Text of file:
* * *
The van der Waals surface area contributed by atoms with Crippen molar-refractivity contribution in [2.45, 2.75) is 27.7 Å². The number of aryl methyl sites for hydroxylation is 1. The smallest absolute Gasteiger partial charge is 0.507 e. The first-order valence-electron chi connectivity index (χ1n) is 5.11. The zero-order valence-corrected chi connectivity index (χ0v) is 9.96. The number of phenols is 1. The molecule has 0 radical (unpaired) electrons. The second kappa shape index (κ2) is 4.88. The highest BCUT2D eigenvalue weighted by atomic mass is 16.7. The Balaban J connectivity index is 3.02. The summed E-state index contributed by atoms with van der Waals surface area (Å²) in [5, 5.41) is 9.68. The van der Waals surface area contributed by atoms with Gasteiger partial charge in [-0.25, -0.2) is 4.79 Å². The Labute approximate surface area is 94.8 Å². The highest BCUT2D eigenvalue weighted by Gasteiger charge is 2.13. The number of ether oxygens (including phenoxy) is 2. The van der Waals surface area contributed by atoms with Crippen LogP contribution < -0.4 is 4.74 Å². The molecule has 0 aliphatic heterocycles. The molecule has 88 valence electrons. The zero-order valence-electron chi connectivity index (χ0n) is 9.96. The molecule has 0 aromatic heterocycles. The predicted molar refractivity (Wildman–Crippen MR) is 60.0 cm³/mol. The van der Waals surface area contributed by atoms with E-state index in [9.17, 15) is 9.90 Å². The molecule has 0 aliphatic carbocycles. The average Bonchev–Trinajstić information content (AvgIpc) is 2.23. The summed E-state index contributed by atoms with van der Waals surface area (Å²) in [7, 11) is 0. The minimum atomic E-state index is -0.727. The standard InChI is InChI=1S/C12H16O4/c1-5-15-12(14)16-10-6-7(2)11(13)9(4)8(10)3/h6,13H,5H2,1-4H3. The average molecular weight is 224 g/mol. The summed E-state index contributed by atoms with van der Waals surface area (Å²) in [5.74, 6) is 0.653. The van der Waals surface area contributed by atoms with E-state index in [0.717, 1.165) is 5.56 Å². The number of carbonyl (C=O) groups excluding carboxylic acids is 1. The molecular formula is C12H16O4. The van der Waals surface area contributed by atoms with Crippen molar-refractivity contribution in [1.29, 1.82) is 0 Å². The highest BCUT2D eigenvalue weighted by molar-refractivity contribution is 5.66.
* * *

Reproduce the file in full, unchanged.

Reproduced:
The van der Waals surface area contributed by atoms with Crippen molar-refractivity contribution in [2.45, 2.75) is 27.7 Å². The number of aryl methyl sites for hydroxylation is 1. The smallest absolute Gasteiger partial charge is 0.507 e. The first-order valence-electron chi connectivity index (χ1n) is 5.11. The zero-order valence-corrected chi connectivity index (χ0v) is 9.96. The number of phenols is 1. The molecule has 0 radical (unpaired) electrons. The second kappa shape index (κ2) is 4.88. The highest BCUT2D eigenvalue weighted by atomic mass is 16.7. The Balaban J connectivity index is 3.02. The summed E-state index contributed by atoms with van der Waals surface area (Å²) in [5, 5.41) is 9.68. The van der Waals surface area contributed by atoms with Gasteiger partial charge in [-0.25, -0.2) is 4.79 Å². The Labute approximate surface area is 94.8 Å². The highest BCUT2D eigenvalue weighted by Gasteiger charge is 2.13. The number of ether oxygens (including phenoxy) is 2. The van der Waals surface area contributed by atoms with Crippen LogP contribution < -0.4 is 4.74 Å². The molecule has 0 aliphatic heterocycles. The molecule has 88 valence electrons. The zero-order valence-electron chi connectivity index (χ0n) is 9.96. The molecule has 0 aromatic heterocycles. The predicted molar refractivity (Wildman–Crippen MR) is 60.0 cm³/mol. The van der Waals surface area contributed by atoms with E-state index in [9.17, 15) is 9.90 Å². The molecule has 0 aliphatic carbocycles. The average Bonchev–Trinajstić information content (AvgIpc) is 2.23. The summed E-state index contributed by atoms with van der Waals surface area (Å²) in [7, 11) is 0. The minimum atomic E-state index is -0.727. The standard InChI is InChI=1S/C12H16O4/c1-5-15-12(14)16-10-6-7(2)11(13)9(4)8(10)3/h6,13H,5H2,1-4H3. The average molecular weight is 224 g/mol. The summed E-state index contributed by atoms with van der Waals surface area (Å²) in [5.74, 6) is 0.653. The van der Waals surface area contributed by atoms with E-state index in [0.717, 1.165) is 5.56 Å². The number of carbonyl (C=O) groups excluding carboxylic acids is 1. The molecular formula is C12H16O4. The van der Waals surface area contributed by atoms with Crippen molar-refractivity contribution in [1.29, 1.82) is 0 Å². The highest BCUT2D eigenvalue weighted by molar-refractivity contribution is 5.66.